It is becoming more and more popular among the younger generation to be using digital technology. Students have access to and are using digital devices to interact with others online, to gather information, or to just have fun. They are actively engaging with the digital world around them and it is our job as teachers to educate and help students to become capable digital citizens, which Jason Ohler describes in an article as those “who use technology not only effectively and creatively, but also responsibly and wisely”.
Since technology is becoming a substantial part of student’s everyday lives, teachers have to take into consideration and find ways to help students build a positive interaction with the digital world. It is becoming more important for teachers to teach students to become good digital citizens. Many may question how we might do this in the classroom or what exactly we should be teaching them about the digital world. In the article Character Education for the Digital Age by Jason Ohler, he describes that:
“To teach our children this new citizenship, we need to fold their digital tools into the general flow of school. We need to not only help students learn to use these tools in smart, productive ways, but also help them place these tools in the larger context of building community, behaving responsibly, and imagining a healthy and productive future, both locally and globally.”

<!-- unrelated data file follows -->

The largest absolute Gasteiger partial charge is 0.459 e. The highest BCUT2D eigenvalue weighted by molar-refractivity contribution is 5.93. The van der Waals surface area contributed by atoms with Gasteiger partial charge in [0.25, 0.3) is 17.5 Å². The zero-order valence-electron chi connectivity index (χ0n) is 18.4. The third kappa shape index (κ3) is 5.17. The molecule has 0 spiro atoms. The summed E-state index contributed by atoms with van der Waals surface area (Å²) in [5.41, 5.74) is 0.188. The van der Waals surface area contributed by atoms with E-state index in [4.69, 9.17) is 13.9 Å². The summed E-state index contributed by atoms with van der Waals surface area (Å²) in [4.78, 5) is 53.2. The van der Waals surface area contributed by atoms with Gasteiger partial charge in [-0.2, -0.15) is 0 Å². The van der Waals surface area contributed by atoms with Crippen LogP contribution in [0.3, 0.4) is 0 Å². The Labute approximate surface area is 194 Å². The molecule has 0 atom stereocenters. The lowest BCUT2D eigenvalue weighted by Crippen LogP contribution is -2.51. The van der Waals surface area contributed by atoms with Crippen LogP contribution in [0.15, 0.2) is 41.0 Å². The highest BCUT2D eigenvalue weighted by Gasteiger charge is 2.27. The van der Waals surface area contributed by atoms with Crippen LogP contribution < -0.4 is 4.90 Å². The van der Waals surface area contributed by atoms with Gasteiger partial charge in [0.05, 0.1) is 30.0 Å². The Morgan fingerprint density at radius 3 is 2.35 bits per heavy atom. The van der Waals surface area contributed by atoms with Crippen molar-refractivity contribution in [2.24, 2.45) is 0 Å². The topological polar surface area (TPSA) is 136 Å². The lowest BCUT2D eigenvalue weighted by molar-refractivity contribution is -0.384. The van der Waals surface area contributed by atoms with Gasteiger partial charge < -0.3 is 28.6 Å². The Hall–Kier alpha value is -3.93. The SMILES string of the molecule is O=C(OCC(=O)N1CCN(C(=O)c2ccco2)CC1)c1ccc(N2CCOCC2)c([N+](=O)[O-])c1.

To start, we must engage students in thinking about what it means to be a digital citizen and what that might entitle. Then we can teach them about the etiquettes of being a digital citizen by teaching them about the norms of acceptable, responsible behaviour, with regard to technology use. In the article The Definition of Digital Citizenship, Terry Heick describes digital citizenship as “The quality of habits, actions, and consumption patterns that impact the ecology of digital content and communities.” This encompasses the way we use, engage, participate, access, explore, and talk in the digital world.
The infographic below takes a more student-friendly approach by defining digital citizenship in terms of its actions and habits: using, sifting, mastering, creating–the literal actions that ultimately define the tone of a student’s interactions with their digital environments. This makes it useful not just as a visual for teacher understanding, but for students to discuss, internalize, and apply themselves.